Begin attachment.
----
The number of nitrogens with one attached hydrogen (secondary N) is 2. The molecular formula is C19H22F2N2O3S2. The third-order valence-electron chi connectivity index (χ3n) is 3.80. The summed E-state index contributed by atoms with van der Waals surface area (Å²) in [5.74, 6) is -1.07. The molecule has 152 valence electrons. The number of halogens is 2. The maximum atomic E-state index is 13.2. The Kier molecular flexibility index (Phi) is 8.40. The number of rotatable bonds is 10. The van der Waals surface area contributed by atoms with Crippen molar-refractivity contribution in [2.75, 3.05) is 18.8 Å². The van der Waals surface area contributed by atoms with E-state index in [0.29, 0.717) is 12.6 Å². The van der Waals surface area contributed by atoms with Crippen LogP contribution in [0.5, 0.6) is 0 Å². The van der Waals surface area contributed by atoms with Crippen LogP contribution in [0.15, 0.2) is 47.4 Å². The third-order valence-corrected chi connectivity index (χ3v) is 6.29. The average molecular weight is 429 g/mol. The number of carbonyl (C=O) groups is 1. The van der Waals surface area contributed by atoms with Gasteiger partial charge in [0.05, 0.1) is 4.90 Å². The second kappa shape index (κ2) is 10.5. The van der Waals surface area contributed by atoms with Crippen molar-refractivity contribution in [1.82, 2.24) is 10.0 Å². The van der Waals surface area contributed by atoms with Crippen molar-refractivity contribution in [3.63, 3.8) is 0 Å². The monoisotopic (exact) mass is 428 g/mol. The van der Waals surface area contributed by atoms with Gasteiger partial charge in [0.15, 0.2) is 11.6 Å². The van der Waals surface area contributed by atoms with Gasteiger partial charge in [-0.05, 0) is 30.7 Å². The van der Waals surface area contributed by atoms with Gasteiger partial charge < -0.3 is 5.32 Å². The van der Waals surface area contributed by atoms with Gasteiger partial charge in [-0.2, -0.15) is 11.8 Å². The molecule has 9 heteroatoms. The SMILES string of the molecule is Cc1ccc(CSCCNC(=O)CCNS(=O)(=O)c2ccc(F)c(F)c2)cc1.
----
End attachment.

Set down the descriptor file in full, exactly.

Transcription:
The number of nitrogens with one attached hydrogen (secondary N) is 2. The molecular formula is C19H22F2N2O3S2. The third-order valence-electron chi connectivity index (χ3n) is 3.80. The summed E-state index contributed by atoms with van der Waals surface area (Å²) in [5.74, 6) is -1.07. The molecule has 152 valence electrons. The number of halogens is 2. The maximum atomic E-state index is 13.2. The Kier molecular flexibility index (Phi) is 8.40. The number of rotatable bonds is 10. The van der Waals surface area contributed by atoms with Crippen molar-refractivity contribution in [2.75, 3.05) is 18.8 Å². The van der Waals surface area contributed by atoms with E-state index in [0.29, 0.717) is 12.6 Å². The van der Waals surface area contributed by atoms with Crippen LogP contribution in [0.5, 0.6) is 0 Å². The van der Waals surface area contributed by atoms with Crippen LogP contribution in [0.15, 0.2) is 47.4 Å². The third-order valence-corrected chi connectivity index (χ3v) is 6.29. The average molecular weight is 429 g/mol. The number of carbonyl (C=O) groups is 1. The van der Waals surface area contributed by atoms with Gasteiger partial charge in [0.05, 0.1) is 4.90 Å². The second kappa shape index (κ2) is 10.5. The van der Waals surface area contributed by atoms with Crippen molar-refractivity contribution in [1.82, 2.24) is 10.0 Å². The van der Waals surface area contributed by atoms with Crippen molar-refractivity contribution in [3.63, 3.8) is 0 Å². The monoisotopic (exact) mass is 428 g/mol. The van der Waals surface area contributed by atoms with Gasteiger partial charge in [0.15, 0.2) is 11.6 Å². The van der Waals surface area contributed by atoms with Gasteiger partial charge in [-0.05, 0) is 30.7 Å². The van der Waals surface area contributed by atoms with Gasteiger partial charge < -0.3 is 5.32 Å². The van der Waals surface area contributed by atoms with Gasteiger partial charge in [-0.2, -0.15) is 11.8 Å². The molecule has 9 heteroatoms. The SMILES string of the molecule is Cc1ccc(CSCCNC(=O)CCNS(=O)(=O)c2ccc(F)c(F)c2)cc1.